Reviewed by: Phil Groom, Christian Bookshops.org
Released: 2006

I read The Da Vinci Code some time ago and have to say I agree with Griffith-Jones' assessment: Dan Brown deserves every ounce of his success with the book, it's a gripping yarn that raises lots of questions; and — despite the number of Christians that are up in arms about it — if Christianity is true we've got nothing to fear from those questions. What's needed is some way to separate the facts from the fiction, and that's precisely what Griffith-Jones gives us here.

Griffith-Jones has good reason to know his subject: he is "The Master of the Temple", the priest responsible for The Temple Church, London, right at the centre of some of the important action in The Da Vinci Code. His official title is "The Reverend and Valiant Master" and this book expands upon a talk he presents each week to "Da Vinci trail" tourists, answering questions about the Knights Templar, Opus Dei, the Priory of Sion — and, of course, about Jesus and Mary Magdalene.

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Da Vinci Code

A big fuss about a bar of soap
Based on the novel by: Dan Brown

Reviewed by: Adam Harbinson - Faith for Life
Released: 2006

Prepare to enter a bizarre world of cryptic clues, hidden histories, secret symbols and twisted theology: you're off on a Grail Quest. But you're not searching for the long-lost cup of Christ from the Last Supper — you didn't really think that's what the Grail is, did you?? No, you're about to discover the "sacred feminine", the "true" history of Christianity that's been suppressed by the church: the mysteries of Mary Magdelen, bride of Christ and mother of the Royal Line. It's time to give The Da Vinci Code a subtitle: Jesus was my grandfather ...well OK, let's make that great-great-great-(repeat a few more times)-grandfather.

It's a fantastic yarn, a fast-moving edge-of-the-seat thriller ŕ la Dean Koontz and Michael Crichton. There's murder, mystery and mayhem enough to satisfy even the most die-hard addicts. Enter Robert Langdon, an American academic and world-renowned symbologist on lecture tour in Paris — he's just been called in by the DCPJ, Direction Central Police Judiciaire, the French Judicial Police, supposedly to help with a murder investigation at the Louvre. Big trouble: he's actually their chief suspect. Now enter Sophie Neveu, maverick DCPJ Cryptologist, come to the rescue. She knows Langdon's not guilty and helps him get away — I won't spoil the plot by telling you how, but there is a bar of soap involved.

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Public Education Against America:
The Hidden Agenda

Author: Marlin Maddoux

Reviewed by: Dr. Ted Baehr - MovieGuide.org
Published: 2005

Marlin Maddoux's book, PUBLIC EDUCATION AGAINST AMERICA, is must reading. The information he presents is absolutely accurate, but more than that, he connects the dots to help us see how the education system has been taken over by those opposed to everything Christian. The book shows how the radical academic left has outlawed student expressions of patriotism and Christian faith, attacked the freedom of speech in favor of a radical type of political correctness, uses psychological techniques to "reprogram" children as young as 5-years-old, and lied to children and parents about history, sex, politics, and economics.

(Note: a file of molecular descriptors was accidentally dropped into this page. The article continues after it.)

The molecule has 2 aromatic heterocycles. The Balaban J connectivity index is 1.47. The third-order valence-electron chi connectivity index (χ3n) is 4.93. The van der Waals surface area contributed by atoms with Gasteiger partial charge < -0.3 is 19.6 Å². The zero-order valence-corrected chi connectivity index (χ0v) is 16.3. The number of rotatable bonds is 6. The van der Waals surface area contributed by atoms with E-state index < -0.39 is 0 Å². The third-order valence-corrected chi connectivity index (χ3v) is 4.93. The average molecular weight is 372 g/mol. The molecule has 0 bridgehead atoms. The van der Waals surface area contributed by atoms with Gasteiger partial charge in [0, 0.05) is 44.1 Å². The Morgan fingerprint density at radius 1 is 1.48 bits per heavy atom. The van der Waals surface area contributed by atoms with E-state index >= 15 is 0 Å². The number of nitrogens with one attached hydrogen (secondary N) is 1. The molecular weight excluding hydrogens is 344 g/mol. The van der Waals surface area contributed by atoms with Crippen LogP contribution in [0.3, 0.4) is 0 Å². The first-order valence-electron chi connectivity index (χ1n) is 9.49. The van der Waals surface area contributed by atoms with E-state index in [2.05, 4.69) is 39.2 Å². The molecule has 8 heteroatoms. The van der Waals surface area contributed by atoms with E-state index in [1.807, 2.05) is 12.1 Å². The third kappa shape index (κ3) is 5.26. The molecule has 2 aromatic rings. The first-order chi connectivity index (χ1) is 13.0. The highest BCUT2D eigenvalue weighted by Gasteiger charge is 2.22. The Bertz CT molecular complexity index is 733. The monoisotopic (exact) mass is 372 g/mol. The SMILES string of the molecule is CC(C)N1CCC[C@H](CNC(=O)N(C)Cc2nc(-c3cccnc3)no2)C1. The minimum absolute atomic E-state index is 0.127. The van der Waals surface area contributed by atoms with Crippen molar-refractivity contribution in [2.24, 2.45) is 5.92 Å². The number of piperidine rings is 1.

Every chapter of this book presents, with great common sense and clarity, the assault on our children. It shows that the National Education Association wants to change the values of children. This is an extremely important book, the type of book you'd like to sit down and read to others. There have been other books on this topic, but this is the best so far. For the sake of our children and grandchildren, please buy several copies to give to your friends and relatives so that together we can stand against this attack on our children.

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The Marketing of Evil

Author: David Kupelian

Reviewed by: Dr. Ted Baehr - MovieGuide.org
Published: Fall 2005

David Kupelian's new book THE MARKETING OF EVIL is brilliant! He combines superb common sense (that is so rare in our society) with the important biblical command to expose the fruitless deeds of darkness" (Ephesians 5:11). By doing so, he breaks the spell of the carefully marketed lies destroying our civilization, and sets the stage for revival and reformation.

David addresses all of the contemporary hot-button issues plaguing society and helps us to understand the fallacies and the need for common sense. In the process, he exposes the psychological tools of modern marketing, the manipulation of our children, the fraudulence of the sexual; revolution, the looniness of the ACLU, the emptiness of gay rights, and the other con jobs that have led us down the primrose path of self-destruction. David is to be commended for attacking these issues head on. THE MARKETING OF EVIL should be read by every concerned American.